New Home Construction Unexpectedly Declines in July

By Renae Merle
Washington Post Staff Writer
Tuesday, August 18, 2009; 11:51 AM

New-home construction unexpectedly declined last month, despite continued improvement in the market for single-family homes, according to government data released Tuesday.

Housing starts fell by 1 percent from June's level, to an annualized rate of 581,000. compared with June Construction was down 37.7 percent from a year earlier, according to the Commerce Department data. Analysts had expected construction starts to increase.

But those figures were dragged down by a 16.7 percent month-to-month drop in construction of multi-unit homes like apartment buildings, traditionally a volatile market. This market continues to be hobbled by the difficultly in securing financing and competition from homeowners unable to sell their properties who then decide to rent their homes, said David Crowe, an economist for the National Association of Home Builders.

Meanwhile, construction of single-family homes rose 1.7 percent compared with June, to an annual pace of 490,000 units. That is the fifth consecutive monthly increase in the single-family market. In another hopeful sign for that market, while construction permits were down overall, they rose 5.8 percent for single-family homes.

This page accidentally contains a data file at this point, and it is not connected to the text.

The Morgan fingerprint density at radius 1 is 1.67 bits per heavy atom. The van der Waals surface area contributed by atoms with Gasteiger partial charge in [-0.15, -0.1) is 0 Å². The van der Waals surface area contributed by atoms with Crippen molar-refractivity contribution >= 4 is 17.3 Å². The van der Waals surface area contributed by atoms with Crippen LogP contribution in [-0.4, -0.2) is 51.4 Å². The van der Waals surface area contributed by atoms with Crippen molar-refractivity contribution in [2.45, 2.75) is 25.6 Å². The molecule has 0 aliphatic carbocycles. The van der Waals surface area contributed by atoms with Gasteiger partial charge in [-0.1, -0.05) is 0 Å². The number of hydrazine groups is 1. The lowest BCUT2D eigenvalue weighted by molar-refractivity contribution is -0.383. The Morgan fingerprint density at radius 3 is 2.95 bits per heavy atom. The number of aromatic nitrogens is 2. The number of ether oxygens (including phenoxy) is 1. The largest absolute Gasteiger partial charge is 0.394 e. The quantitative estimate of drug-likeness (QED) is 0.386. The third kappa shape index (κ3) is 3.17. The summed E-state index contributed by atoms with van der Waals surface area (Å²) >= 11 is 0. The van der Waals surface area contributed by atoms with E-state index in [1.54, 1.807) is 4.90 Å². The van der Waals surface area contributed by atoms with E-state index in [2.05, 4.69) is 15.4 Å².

The housing market has been buoyed by falling home prices and an $8,000 first-time-buyer tax credit, analysts said. The uptick in permits, for example, reflects growing confidence among builders that the overall market is improving, Crowe said. "That kind of increase suggests that some momentum for the rest of the market is beginning," he said.

The Northeast had the biggest increase in single-family-home construction, 14 percent, while single-family starts were up modestly in the West and down in the Midwest. In the South, which includes the Washington region, construction was flat, up 0.8 percent.

"Construction activity remains low, historically speaking. But evidence continues to mount that the worst of the declines for this cycle are behind us," Mike Larson, real estate analyst at Weiss Research, said in a research note. "Still, that doesn't mean we're going to see a huge resurgence in construction. After all, buyers still have plenty of homes to choose from, and distressed and foreclosed properties will continue to flood the market well into 2010."

Separately, the Producer Price Index -- the prices paid by business to make goods -- was down .9 in July, compared to an increase of 1.8 percent in June, the Labor Department said. Factoring out the volatile food and energy prices, core PPI was down .1 for July.

Producer prices was down a whopping 6.8 percent over the past year, which is worrisome. It marked the biggest decrease in more than 60 years of record-keeping.

Staff writer Frank Ahrens contributed to this report.

© 2009 The Washington Post Company